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Look Around: 1 In 10 Americans Takes Antidepressants

Antidepressant use has surged almost 400 percent since the early 1990s. Women and adolescent girls are 2 1/2 times more likely than men and adolescent boys to be taking one of the pills.

Real 'Sybil' Admits Multiple Personalities Were Fake

In Sybil Exposed, Debbie Nathan explores the life of Shirley Mason — the psychiatric patient whose life was portrayed in the 1973 book and 1976 TV movie. Mason later admitted to her psychiatrist that she'd made the whole thing up — but not before the story manufactured a psychiatric phenomenon.

To Curb Abortions, Opponents Focus On The 'Supply-Side'

Abortion opponents in several states are making an aggressive new thrust at the procedure by focusing on the "supply-side" of abortions: the doctors, hospitals and clinics that provide the services. And the strategy may prove effective.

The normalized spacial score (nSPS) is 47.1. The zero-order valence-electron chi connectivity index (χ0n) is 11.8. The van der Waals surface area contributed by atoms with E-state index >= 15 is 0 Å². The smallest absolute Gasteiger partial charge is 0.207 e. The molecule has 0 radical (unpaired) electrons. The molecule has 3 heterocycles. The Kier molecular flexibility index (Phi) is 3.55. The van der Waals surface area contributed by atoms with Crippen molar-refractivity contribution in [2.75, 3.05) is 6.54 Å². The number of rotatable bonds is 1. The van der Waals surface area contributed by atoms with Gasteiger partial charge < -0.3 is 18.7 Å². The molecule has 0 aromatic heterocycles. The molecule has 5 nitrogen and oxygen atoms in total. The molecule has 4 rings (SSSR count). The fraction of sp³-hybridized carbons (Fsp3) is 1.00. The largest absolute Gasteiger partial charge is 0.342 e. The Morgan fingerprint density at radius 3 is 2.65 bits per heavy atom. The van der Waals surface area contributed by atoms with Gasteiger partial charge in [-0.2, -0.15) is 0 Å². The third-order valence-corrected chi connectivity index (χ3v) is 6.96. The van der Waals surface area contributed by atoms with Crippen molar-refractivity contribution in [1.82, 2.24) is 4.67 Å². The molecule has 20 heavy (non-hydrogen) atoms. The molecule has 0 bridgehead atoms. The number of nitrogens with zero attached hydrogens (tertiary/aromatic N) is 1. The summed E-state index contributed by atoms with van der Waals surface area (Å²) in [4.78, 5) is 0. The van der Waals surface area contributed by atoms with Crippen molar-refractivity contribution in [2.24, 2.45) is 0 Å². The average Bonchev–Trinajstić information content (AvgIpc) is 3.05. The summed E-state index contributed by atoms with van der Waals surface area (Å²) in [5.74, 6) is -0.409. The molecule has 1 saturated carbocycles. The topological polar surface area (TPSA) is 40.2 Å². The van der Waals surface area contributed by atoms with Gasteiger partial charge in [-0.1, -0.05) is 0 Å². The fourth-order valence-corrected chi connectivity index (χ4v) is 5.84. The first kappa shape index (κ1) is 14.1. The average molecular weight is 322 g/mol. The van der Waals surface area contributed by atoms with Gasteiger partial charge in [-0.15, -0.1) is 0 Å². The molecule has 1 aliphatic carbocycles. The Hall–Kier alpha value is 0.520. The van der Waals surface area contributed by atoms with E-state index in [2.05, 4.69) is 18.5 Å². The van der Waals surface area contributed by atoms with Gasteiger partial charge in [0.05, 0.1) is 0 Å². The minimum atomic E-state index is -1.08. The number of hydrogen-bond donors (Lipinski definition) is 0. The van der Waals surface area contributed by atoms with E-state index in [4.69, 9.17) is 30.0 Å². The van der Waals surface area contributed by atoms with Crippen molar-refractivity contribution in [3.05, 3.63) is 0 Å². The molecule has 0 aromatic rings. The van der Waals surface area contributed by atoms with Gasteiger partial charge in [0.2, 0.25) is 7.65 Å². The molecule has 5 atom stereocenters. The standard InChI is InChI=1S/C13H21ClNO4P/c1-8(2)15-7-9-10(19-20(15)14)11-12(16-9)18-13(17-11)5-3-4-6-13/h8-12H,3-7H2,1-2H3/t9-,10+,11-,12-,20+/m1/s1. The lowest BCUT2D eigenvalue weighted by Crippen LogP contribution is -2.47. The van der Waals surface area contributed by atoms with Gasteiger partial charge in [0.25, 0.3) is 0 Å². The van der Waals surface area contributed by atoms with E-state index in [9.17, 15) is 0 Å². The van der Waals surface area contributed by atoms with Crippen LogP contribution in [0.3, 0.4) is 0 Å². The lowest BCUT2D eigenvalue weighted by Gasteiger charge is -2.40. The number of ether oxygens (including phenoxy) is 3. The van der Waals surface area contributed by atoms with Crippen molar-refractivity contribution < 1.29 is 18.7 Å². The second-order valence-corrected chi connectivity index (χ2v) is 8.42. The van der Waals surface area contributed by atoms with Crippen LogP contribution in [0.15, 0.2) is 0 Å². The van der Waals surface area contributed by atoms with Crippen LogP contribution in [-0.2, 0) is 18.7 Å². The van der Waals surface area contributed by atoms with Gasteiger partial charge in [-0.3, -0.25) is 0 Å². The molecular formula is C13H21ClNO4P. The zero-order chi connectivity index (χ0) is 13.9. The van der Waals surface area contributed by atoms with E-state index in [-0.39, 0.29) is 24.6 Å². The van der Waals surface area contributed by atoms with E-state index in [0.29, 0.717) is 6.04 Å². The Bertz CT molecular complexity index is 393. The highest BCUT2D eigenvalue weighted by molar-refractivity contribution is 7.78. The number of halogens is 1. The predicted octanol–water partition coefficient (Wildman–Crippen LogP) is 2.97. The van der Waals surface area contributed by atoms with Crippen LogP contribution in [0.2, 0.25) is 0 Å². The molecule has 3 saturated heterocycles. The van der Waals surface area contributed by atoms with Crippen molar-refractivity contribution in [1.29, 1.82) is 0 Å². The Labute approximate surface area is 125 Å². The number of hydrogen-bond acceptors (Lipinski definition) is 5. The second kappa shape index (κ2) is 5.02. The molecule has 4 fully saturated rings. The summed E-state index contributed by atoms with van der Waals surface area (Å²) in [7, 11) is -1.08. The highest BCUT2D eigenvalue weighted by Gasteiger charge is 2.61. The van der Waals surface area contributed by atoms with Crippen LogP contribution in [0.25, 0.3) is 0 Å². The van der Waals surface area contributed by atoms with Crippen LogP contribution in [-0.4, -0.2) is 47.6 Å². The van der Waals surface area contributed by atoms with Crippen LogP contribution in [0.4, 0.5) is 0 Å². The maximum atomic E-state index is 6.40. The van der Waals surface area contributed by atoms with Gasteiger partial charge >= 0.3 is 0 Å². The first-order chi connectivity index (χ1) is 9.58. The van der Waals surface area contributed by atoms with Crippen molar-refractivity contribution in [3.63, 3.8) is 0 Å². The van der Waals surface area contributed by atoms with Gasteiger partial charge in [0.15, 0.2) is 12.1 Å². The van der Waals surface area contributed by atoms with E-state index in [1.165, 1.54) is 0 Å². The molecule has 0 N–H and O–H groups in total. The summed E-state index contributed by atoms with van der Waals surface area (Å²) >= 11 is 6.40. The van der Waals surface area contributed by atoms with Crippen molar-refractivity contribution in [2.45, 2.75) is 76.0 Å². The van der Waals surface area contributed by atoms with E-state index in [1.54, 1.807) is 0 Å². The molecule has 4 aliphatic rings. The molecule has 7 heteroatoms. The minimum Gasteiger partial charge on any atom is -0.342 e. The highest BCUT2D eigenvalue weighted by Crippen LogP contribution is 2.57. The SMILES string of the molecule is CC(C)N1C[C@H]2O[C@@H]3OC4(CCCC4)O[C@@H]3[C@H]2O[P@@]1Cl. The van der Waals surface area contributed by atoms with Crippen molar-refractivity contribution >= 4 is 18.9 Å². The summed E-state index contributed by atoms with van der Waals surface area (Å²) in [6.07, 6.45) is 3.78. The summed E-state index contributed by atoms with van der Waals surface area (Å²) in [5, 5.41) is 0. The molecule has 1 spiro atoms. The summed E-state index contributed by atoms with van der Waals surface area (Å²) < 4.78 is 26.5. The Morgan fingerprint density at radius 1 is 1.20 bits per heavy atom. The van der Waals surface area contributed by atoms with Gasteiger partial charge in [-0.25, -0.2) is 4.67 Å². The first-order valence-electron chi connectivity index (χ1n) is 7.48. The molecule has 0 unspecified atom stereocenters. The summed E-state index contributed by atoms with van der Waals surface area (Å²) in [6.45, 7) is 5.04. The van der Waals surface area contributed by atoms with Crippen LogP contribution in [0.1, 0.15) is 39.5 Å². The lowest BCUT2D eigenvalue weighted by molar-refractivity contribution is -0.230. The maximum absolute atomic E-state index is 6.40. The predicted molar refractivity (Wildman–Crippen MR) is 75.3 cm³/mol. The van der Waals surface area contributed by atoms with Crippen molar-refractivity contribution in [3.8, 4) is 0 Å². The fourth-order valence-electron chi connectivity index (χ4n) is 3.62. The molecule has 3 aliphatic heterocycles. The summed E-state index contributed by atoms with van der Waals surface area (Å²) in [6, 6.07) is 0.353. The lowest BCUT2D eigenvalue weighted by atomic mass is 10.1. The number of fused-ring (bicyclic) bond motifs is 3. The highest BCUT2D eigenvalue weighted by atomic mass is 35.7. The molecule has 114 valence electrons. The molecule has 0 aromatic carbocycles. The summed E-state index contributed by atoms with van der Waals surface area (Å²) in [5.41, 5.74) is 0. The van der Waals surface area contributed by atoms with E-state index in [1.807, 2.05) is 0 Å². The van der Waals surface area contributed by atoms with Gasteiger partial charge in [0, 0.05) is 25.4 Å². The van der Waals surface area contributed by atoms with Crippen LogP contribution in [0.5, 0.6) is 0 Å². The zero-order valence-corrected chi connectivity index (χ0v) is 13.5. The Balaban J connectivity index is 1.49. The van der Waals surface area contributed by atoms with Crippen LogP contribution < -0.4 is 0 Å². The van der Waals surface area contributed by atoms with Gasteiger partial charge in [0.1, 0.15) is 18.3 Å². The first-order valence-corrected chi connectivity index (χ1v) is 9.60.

Heart Failure Lands Fewer Seniors In Hospital

A decline in the admission of Medicare patients to hospitals for treatment of heart failure saves at least $4.1 billion a year, a new study finds. Better treatment of coronary artery disease and high blood pressure may help explain the decline.

Abbott Unveils Breakup, Plans To Settle Alleged Marketing Misdeeds

The same day that Abbott Labs announced it's splitting in two, the company disclosed it's also putting aside a big pile of cash to cover a settlement of allegedly illegal marketing of the seizure drug Depakote.

IQ Isn't Set In Stone, Suggests Study That Finds Big Jumps, Dips In Teens

A new study documents significant fluctuations in the IQs of a group of British teenagers. The findings bolster the theory that the IQ test isn't a measure of a person's "fixed" intellectual capacity but rather, a gauge of acquired knowledge that progresses in fits and starts.